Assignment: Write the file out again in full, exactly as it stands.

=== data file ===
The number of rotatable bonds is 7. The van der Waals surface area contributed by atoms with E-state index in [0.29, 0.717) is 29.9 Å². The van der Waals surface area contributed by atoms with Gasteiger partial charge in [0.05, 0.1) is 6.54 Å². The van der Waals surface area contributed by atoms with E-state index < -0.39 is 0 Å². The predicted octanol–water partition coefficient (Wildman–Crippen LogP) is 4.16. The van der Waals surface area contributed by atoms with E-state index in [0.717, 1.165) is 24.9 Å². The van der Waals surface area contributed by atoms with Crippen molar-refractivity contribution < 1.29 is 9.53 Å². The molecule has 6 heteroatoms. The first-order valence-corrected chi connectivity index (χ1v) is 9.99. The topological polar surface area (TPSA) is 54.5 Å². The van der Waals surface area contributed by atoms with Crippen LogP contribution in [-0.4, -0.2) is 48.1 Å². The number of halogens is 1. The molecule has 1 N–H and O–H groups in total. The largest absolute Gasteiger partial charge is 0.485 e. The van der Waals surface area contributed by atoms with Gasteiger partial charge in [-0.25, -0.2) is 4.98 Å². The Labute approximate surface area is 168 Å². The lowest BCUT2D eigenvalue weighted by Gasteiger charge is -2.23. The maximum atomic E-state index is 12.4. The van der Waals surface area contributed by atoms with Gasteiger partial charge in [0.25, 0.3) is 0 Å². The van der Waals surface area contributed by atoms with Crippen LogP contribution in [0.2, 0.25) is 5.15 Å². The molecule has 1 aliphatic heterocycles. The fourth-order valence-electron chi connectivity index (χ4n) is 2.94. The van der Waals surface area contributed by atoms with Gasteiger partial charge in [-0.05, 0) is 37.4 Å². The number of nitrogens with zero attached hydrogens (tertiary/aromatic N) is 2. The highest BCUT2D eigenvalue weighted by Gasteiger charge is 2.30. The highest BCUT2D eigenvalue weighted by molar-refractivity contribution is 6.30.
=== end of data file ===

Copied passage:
The number of rotatable bonds is 7. The van der Waals surface area contributed by atoms with E-state index in [0.29, 0.717) is 29.9 Å². The van der Waals surface area contributed by atoms with Gasteiger partial charge in [0.05, 0.1) is 6.54 Å². The van der Waals surface area contributed by atoms with E-state index < -0.39 is 0 Å². The predicted octanol–water partition coefficient (Wildman–Crippen LogP) is 4.16. The van der Waals surface area contributed by atoms with E-state index in [0.717, 1.165) is 24.9 Å². The van der Waals surface area contributed by atoms with Crippen molar-refractivity contribution < 1.29 is 9.53 Å². The molecule has 6 heteroatoms. The first-order valence-corrected chi connectivity index (χ1v) is 9.99. The topological polar surface area (TPSA) is 54.5 Å². The van der Waals surface area contributed by atoms with Crippen LogP contribution in [-0.4, -0.2) is 48.1 Å². The number of halogens is 1. The molecule has 1 N–H and O–H groups in total. The largest absolute Gasteiger partial charge is 0.485 e. The van der Waals surface area contributed by atoms with Gasteiger partial charge in [-0.25, -0.2) is 4.98 Å². The Labute approximate surface area is 168 Å². The lowest BCUT2D eigenvalue weighted by Gasteiger charge is -2.23. The maximum atomic E-state index is 12.4. The van der Waals surface area contributed by atoms with Gasteiger partial charge in [0.25, 0.3) is 0 Å². The van der Waals surface area contributed by atoms with Crippen LogP contribution in [0.2, 0.25) is 5.15 Å². The molecule has 1 aliphatic heterocycles. The fourth-order valence-electron chi connectivity index (χ4n) is 2.94. The van der Waals surface area contributed by atoms with Gasteiger partial charge in [-0.05, 0) is 37.4 Å². The number of nitrogens with zero attached hydrogens (tertiary/aromatic N) is 2. The highest BCUT2D eigenvalue weighted by Gasteiger charge is 2.30. The highest BCUT2D eigenvalue weighted by molar-refractivity contribution is 6.30.